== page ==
## Lets Get This Straight: Tetromino and Tetris

Tetromino

A Tetromino is a geometric figure composed of four, square sub-units that are connected orthogonally. There are five unique configurations of tetrominoes referred to as the L/J, S/Z, I, O, and T pieces because they resemble these characters of the Roman alphabet.

You might be familiar with the term Domino, a geometric figure comprised of two square subunits connected orthogonally. Also in existence are “pentominoes” (five) and “polyminoes”(more than one; many). Pentomino is a puzzle game that consists of arranging different configurations of pentominoes into rectangular boxes of varying sizes.

Tetris

In 1985 Alexey Pajitnov invented Tetris, a computer game derived from his favorite puzzle game, Pentomino. Most likely, Pazitnov used tetromineos in place of pentominoes for simplicity’s sake. In Tetris, randomly ordered tetrominoes descend from the top of a grid at a constant speed. Players must arrange these “falling” pieces on the grid through rotation and translation. Once a piece hits the “ground”, it locks into place. When a complete horizontal row of the grid is filled, the row is cleared and the player is awarded points. Players can change the acceleration of the pieces to win more points. The object of the game is to gain as many points as possible before reaching the top of the grid.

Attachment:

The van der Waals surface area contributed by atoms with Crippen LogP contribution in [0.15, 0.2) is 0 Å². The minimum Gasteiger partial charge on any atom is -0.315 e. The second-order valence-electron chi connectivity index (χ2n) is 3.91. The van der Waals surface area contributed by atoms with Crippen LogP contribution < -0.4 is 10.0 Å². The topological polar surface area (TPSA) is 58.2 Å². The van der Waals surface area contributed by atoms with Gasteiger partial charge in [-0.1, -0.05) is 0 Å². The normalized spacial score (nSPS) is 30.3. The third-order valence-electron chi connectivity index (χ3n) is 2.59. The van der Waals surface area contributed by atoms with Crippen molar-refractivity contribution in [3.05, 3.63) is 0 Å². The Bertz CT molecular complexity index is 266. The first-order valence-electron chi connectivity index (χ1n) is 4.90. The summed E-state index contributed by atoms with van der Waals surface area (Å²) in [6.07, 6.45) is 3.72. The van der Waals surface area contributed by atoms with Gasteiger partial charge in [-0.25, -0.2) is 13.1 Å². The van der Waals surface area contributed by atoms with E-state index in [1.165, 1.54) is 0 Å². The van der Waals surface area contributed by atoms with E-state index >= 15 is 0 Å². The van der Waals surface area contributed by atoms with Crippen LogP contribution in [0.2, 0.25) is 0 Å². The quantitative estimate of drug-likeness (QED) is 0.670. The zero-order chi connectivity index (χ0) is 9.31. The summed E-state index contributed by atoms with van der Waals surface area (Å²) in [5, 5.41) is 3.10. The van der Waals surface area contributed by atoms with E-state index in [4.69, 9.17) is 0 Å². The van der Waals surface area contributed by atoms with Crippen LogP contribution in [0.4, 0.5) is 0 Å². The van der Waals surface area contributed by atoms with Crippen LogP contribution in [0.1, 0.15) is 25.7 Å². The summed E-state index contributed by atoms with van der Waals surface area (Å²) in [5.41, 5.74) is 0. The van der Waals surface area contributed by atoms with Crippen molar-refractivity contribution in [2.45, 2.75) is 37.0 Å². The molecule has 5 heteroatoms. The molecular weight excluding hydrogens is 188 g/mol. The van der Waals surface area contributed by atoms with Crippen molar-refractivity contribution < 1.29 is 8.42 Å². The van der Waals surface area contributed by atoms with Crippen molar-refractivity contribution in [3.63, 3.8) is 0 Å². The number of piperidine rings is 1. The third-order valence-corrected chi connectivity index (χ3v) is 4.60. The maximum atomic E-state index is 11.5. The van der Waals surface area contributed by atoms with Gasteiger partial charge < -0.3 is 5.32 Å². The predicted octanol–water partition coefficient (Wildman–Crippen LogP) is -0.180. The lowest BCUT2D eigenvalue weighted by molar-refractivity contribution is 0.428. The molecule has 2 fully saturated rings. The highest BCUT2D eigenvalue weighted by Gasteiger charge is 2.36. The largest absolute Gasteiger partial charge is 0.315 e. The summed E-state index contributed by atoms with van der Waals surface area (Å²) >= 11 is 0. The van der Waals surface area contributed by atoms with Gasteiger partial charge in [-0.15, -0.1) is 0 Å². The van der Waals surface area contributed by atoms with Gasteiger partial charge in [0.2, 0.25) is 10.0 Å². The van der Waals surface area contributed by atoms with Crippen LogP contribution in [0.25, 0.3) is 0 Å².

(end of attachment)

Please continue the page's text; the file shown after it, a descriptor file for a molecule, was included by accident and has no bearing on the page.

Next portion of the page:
Tetris Game Concept

What I just described is the game concept of Tetris. The only intellectual property right that protects a game concept is a patent.

If Alexey had not been living in the Soviet Union at the time of his invention, he might have patented the Tetris game concept. However, he was living in a time and place where private business was outlawed and the idea of intellectual property did not exist. The BBC documentary entitled Tetris, From Russia with Love describes the atmosphere of Russia in 1985 as a place where

“individual ideas were owned by the state and were to be shared among everyone.”

So, Alexey put Tetris on a disk and shared it with his friends. Tetris spread throughout Russia, and then to Hungary, and then to the rest of the world.